Norway India Partnership on health saving newborns

Evaluation findings from the Norway India Partnership Initiative (NIPI) show that NIPI has brought newborn health higher up on India’s health agenda.

Establishment of Sick Newborn Care Units at district hospitals and follow up of newborns at home have saved many lives. The partnership has been successful in Rajasthan, Bihar, Madhya Pradesh and  Odisha.

Releasing NIPI evaluation report on Maternal and
Child Health in New Delhi recently, the Ambassador of Norway to India, H.E. Mr Eivind Homme, emphasised that “one key reason for the good results is the very close cooperation between the two governments.’’ He said, ``NIPI has worked together with NRHM since the beginning, and we are proud to continue these joint efforts and close dialogue also in the next phase of the programme”.

Established in 2006 through a joint statement by the Prime Ministers of India and Norway, the vision of NIPI is to provide catalytic, strategic support that would make a vital and sustainable difference to scaling up of quality child health services in India under the NRHM.

The evaluation found that after six years, NIPI has largely achieved its goals. Several of the activities introduced by NIPI have been scaled up across the four states of Bihar, Madhya Pradesh, Odisha and Rajasthan through NRHM.

Some activities have even reached national level like home based newborn care where ASHAs visit newborns at home during the first six weeks of life.

The Secretary of the Ministry of Health and Family Welfare, Mr Keshav Desiraju, highlighted that “with the opportunities NRHM provides to the public health system, it is important to learn from the findings that we heard today.’’ `` Evaluations make us improve our programmes and achieve better results for the health of women and children in our country,’’ he said.

The report says the budget for Phase 1 was US $ 85 million for a period of five years, beginning 2006. ``While the NIPI contribution formed a modest supplement to the total NRHM budget, the funds were intended to complement national efforts on child and maternal health and accelerate the implementation of NRHM activities by providing strategic, catalytic and flexible support.’’

The report says that NIPI has largely achieved its objectives of being strategic, catalytic, innovative and flexible, particularly in the case of the UNOPS supported interventions. The key highlights of the report are:

*NIPI funding has been strategic by virtue of supporting a continuum of care approach, encompassing interventions at the community and facility levels.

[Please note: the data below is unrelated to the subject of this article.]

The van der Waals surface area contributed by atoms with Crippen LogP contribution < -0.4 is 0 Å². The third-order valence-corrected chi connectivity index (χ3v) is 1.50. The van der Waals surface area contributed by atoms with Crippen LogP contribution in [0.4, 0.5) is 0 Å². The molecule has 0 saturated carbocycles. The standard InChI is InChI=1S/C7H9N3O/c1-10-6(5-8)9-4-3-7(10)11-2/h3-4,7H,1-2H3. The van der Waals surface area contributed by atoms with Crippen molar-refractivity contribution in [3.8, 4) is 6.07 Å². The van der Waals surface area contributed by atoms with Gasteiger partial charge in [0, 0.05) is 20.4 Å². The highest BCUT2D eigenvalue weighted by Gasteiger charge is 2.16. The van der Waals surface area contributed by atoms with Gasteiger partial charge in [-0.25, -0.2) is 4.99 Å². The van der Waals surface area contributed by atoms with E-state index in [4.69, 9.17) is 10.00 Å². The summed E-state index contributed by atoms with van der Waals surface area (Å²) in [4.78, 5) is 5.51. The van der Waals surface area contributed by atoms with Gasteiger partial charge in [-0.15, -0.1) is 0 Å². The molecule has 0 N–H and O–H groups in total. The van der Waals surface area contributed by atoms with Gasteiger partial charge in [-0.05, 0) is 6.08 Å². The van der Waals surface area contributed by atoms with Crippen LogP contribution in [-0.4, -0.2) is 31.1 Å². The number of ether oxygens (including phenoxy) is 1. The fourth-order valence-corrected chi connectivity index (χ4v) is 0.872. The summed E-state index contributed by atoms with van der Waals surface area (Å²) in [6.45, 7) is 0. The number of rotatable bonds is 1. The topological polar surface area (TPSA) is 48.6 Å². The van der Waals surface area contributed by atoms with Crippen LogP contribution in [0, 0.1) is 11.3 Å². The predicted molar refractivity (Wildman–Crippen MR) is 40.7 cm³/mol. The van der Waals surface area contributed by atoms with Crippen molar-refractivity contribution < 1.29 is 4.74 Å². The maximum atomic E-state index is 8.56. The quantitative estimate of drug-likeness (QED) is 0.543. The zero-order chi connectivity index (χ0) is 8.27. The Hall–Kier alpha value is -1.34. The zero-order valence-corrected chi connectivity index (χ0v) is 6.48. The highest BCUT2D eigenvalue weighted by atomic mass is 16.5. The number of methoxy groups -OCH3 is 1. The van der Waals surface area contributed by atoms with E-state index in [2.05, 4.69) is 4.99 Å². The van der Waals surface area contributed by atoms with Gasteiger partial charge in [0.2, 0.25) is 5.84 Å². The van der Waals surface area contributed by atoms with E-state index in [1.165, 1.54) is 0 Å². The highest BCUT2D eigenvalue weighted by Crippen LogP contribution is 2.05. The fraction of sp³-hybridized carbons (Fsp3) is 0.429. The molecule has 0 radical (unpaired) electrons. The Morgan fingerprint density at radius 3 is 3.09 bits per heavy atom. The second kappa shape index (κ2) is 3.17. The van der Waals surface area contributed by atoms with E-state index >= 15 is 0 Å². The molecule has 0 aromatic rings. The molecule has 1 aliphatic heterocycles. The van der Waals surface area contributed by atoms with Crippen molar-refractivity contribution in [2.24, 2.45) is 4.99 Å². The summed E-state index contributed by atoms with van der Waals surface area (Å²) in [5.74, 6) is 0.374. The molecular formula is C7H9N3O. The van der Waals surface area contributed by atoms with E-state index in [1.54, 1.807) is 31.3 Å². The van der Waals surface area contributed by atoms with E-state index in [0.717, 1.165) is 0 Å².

*NIPI has been catalytic by accelerating some existing processes that would either have taken longer to materialize or would not have been implemented at scale

*NIPI has provided a flexible pool of funds for need-based spending
NIPI has been innovative by introducing new and first time interventions

The report says the four state reviews suggest a certain level of inefficiency and duplication of efforts by implementing partners. ``For example, in Rajasthan and Bihar, although both UNICEF and UNOPS were supporting the development of Sick Newborn Care Units with NIPI funds in their respective districts, there was limited coordination between them. Our view is that the implementing partners, particularly UNICEF and UNOPS who have field offices/ operations, could have benefitted by planning their NIPI interventions in coordination and developing synergies across their areas of work in the NIPI focus districts.’’

The report says: ``Our interaction with Yashodas in the four states suggests they have provided significant support to the mothers and newborns during the post natal period at the facilities – eg. Supporting and comforting the mother on arrival at the health facilities, immediate and exclusive breastfeeding, counselling on zero dose immunization, keeping the baby warm among others.’’

The report lists the specific issues which the ASHAs faced in engaging mothers at home.

In Rajasthan, ASHAs commented that very often mothers do not let them examine their babies as they fear they would cast an ``evil eye.‘But they faced no issues in engaging with mothers in Bihar.

But in Jehanabad, mothers did not understand the importance of home visits as they thought they were performing this job for money only.

ASHAs in Odisha and M.P. too did not face much difficulty in terms of access to mothers and babies.

The report highlights further that there is a need for greater documentation and dissemination of good practices and results, to ensure that other states can learn from the experiences of NIPI .

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